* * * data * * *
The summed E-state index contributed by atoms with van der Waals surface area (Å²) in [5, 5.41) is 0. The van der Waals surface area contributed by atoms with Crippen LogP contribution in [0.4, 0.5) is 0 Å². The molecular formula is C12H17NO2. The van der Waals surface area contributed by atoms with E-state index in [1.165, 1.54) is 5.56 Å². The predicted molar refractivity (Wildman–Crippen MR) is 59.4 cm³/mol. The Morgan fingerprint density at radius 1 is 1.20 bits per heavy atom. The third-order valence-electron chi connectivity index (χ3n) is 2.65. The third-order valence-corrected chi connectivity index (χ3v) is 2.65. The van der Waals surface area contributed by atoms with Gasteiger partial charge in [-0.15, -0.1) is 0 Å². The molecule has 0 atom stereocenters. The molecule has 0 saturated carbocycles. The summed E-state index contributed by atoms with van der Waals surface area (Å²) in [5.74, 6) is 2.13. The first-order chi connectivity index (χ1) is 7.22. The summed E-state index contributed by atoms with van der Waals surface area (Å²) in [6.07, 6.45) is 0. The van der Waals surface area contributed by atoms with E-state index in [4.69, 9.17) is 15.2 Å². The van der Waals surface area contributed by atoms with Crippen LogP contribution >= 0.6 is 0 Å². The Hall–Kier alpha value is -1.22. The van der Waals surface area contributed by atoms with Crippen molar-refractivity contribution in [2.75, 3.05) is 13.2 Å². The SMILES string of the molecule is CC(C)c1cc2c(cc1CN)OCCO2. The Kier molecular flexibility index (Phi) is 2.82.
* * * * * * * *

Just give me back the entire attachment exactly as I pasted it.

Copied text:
The summed E-state index contributed by atoms with van der Waals surface area (Å²) in [5, 5.41) is 0. The van der Waals surface area contributed by atoms with Crippen LogP contribution in [0.4, 0.5) is 0 Å². The molecular formula is C12H17NO2. The van der Waals surface area contributed by atoms with E-state index in [1.165, 1.54) is 5.56 Å². The predicted molar refractivity (Wildman–Crippen MR) is 59.4 cm³/mol. The Morgan fingerprint density at radius 1 is 1.20 bits per heavy atom. The third-order valence-electron chi connectivity index (χ3n) is 2.65. The third-order valence-corrected chi connectivity index (χ3v) is 2.65. The van der Waals surface area contributed by atoms with Gasteiger partial charge in [-0.15, -0.1) is 0 Å². The molecule has 0 atom stereocenters. The molecule has 0 saturated carbocycles. The summed E-state index contributed by atoms with van der Waals surface area (Å²) in [5.74, 6) is 2.13. The first-order chi connectivity index (χ1) is 7.22. The summed E-state index contributed by atoms with van der Waals surface area (Å²) in [6.07, 6.45) is 0. The van der Waals surface area contributed by atoms with E-state index in [4.69, 9.17) is 15.2 Å². The van der Waals surface area contributed by atoms with Crippen LogP contribution >= 0.6 is 0 Å². The Hall–Kier alpha value is -1.22. The van der Waals surface area contributed by atoms with Crippen molar-refractivity contribution in [2.75, 3.05) is 13.2 Å². The SMILES string of the molecule is CC(C)c1cc2c(cc1CN)OCCO2. The Kier molecular flexibility index (Phi) is 2.82.